JOURNAL ARTICLE

Prevalence and clinical correlates of microalbuminuria in stage I hypertension. Results from the Hypertension and Ambulatory Recording Venetia Study (HARVEST Study)

P Palatini, G R Graniero, P Mormino, M Mattarei, F Sanzuol, G B Cignacco, S Gregori, G Garavelli, F Pegoraro, G Maraglino, A Bortolazzi, V Accurso, F Dorigatti, F Graniero, R Gelisio, R Businaro, O Vriz, M Dal Follo, A Camarotto, A C Pessina
American Journal of Hypertension 1996, 9 (4): 334-41
8722436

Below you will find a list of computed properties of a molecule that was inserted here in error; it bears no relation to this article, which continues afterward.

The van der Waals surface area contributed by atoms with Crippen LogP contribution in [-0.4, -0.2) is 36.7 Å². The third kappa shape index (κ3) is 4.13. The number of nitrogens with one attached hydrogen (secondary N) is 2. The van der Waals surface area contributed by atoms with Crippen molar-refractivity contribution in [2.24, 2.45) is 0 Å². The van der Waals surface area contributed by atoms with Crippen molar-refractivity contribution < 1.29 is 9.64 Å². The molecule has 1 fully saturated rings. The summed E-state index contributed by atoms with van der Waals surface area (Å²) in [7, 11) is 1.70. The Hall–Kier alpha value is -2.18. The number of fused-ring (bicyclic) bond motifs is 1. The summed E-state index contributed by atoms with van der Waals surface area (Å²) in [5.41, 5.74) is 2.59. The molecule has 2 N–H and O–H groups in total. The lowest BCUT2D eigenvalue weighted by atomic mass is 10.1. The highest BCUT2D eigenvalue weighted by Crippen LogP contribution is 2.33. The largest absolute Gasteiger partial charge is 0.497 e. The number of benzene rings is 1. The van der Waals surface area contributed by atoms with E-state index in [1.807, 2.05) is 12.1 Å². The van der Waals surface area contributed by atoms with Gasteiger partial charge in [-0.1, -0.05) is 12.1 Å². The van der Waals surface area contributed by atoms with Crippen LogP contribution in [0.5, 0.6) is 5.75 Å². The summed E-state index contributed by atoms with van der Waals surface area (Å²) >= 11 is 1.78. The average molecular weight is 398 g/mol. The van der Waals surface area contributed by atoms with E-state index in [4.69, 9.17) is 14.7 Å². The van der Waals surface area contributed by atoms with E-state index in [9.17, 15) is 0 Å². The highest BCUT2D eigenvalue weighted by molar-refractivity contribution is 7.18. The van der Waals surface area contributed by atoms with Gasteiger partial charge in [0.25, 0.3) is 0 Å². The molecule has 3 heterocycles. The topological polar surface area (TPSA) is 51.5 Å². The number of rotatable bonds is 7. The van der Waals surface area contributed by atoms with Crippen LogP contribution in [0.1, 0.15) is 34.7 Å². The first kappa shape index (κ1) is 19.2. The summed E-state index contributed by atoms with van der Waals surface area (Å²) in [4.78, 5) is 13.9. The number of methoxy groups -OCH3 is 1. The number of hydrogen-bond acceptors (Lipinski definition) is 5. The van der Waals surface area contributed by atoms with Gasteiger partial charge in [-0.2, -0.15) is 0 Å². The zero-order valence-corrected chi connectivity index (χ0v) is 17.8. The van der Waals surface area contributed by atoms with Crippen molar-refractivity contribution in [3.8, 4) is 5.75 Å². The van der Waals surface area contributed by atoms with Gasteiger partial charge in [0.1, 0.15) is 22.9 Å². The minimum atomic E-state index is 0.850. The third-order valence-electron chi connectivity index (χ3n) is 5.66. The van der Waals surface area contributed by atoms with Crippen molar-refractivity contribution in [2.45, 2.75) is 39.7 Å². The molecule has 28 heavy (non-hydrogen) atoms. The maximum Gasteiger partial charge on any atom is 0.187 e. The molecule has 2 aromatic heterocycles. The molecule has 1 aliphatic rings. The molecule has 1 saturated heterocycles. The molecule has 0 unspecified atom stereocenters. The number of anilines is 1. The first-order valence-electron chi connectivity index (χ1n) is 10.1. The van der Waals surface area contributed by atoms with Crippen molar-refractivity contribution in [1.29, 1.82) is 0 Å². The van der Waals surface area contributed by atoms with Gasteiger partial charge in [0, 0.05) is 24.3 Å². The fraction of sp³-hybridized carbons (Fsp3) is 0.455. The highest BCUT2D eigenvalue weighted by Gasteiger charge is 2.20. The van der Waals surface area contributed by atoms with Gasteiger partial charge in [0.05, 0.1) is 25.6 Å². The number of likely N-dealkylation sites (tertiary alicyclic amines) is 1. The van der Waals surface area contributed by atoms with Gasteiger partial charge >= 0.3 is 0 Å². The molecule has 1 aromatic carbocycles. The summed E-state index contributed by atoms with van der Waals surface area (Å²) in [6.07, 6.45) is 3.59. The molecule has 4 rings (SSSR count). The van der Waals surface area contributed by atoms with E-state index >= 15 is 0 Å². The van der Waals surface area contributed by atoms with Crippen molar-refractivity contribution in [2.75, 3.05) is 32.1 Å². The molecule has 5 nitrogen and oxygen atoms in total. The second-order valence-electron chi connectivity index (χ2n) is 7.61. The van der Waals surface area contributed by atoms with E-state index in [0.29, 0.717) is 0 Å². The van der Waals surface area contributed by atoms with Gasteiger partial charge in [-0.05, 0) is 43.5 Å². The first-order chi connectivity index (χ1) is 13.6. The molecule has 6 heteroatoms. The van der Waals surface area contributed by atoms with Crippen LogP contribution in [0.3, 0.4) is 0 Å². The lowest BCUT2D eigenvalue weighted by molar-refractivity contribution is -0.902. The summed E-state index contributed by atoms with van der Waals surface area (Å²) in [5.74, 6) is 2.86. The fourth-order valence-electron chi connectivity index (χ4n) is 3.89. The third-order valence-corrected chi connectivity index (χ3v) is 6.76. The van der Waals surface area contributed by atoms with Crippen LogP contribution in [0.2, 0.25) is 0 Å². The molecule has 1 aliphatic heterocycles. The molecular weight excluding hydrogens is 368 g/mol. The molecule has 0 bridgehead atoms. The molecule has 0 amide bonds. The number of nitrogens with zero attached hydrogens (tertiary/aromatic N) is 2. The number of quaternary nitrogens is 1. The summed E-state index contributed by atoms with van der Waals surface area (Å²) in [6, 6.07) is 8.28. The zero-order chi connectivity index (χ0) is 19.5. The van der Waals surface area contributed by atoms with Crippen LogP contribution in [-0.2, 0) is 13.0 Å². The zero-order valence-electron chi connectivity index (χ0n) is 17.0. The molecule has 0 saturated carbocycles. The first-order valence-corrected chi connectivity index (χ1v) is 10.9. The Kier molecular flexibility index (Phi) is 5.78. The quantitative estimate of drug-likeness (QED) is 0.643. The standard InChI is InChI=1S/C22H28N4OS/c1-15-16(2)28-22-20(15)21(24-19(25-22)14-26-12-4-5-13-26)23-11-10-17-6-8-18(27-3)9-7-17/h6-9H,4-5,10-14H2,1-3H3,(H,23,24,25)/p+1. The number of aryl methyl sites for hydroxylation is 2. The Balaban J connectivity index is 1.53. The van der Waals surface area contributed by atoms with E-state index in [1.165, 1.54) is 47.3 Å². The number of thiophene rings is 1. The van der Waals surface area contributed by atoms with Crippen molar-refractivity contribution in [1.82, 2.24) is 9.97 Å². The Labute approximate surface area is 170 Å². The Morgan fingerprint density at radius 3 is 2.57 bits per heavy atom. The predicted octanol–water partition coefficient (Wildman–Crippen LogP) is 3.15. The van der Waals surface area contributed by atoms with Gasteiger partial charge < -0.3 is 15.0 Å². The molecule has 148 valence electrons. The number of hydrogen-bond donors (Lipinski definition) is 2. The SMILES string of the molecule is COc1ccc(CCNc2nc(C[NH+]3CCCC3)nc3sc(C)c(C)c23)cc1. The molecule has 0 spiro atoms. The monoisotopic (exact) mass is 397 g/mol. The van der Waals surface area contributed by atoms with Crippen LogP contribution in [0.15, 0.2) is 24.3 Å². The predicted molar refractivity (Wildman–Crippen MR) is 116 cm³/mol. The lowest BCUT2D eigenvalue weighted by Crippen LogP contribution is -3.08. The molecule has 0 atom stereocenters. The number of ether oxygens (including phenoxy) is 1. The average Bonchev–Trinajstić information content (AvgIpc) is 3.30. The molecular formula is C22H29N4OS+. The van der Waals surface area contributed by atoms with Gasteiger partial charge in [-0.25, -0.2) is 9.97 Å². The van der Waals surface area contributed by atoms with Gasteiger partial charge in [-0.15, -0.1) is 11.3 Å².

The objective of the present study was to examine the association between albumin excretion rate (AER) and office and ambulatory blood pressures (BP), and other recognized cardiovascular risk factors in stage I hypertension. The study was carried out in 870 never-treated 18- to 45-year-old hypertensives (628 men, 242 women). Office and ambulatory BP, 24-h urinary collection for AER assessment, and echocardiographic left ventricular mass (n = 587) were obtained. AER was similar in men and women (12.3 v 12.5 mg/24 h) and was unrelated to age and body mass index. In 85.2% of the subjects, AER was < 16 mg/24 h, in 8.3% it was between 16 and 29 mg/24 h (borderline microalbuminuria), and in 6.1% it was >or= 30 mg/24 h (overt microalbuminuria). Office systolic BP was not different in the three groups, whereas 24-h systolic BP was higher in the subjects with microalbuminuria than in those with normal AER (P < .0001) and was similar in the two microalbuminuric groups. Office and 24-h diastolic BPs were higher in the subjects with overt microalbuminuria than in those with normal AER. Left ventricular mass was correlated to systolic (P < .0001) and diastolic (P = .01) 24-h BP, but was unrelated to AER. Family history for hypertension, smoking, coffee and alcohol intake, and physical activity habits did not influence AER. In a logistic regression analysis, 24-h systolic BP emerged as the only determinant of microalbuminuria (P < .0001). In conclusion, these results indicate that borderline levels of microalbuminuria may also be clinically relevant in stage I hypertension. Overweight and lifestyle factors do not appear to influence AER in these patients. Finally, the lack of correlation between AER and left ventricular mass suggests that renal and cardiac involvement do not occur in a parallel fashion in the initial phase of hypertension.

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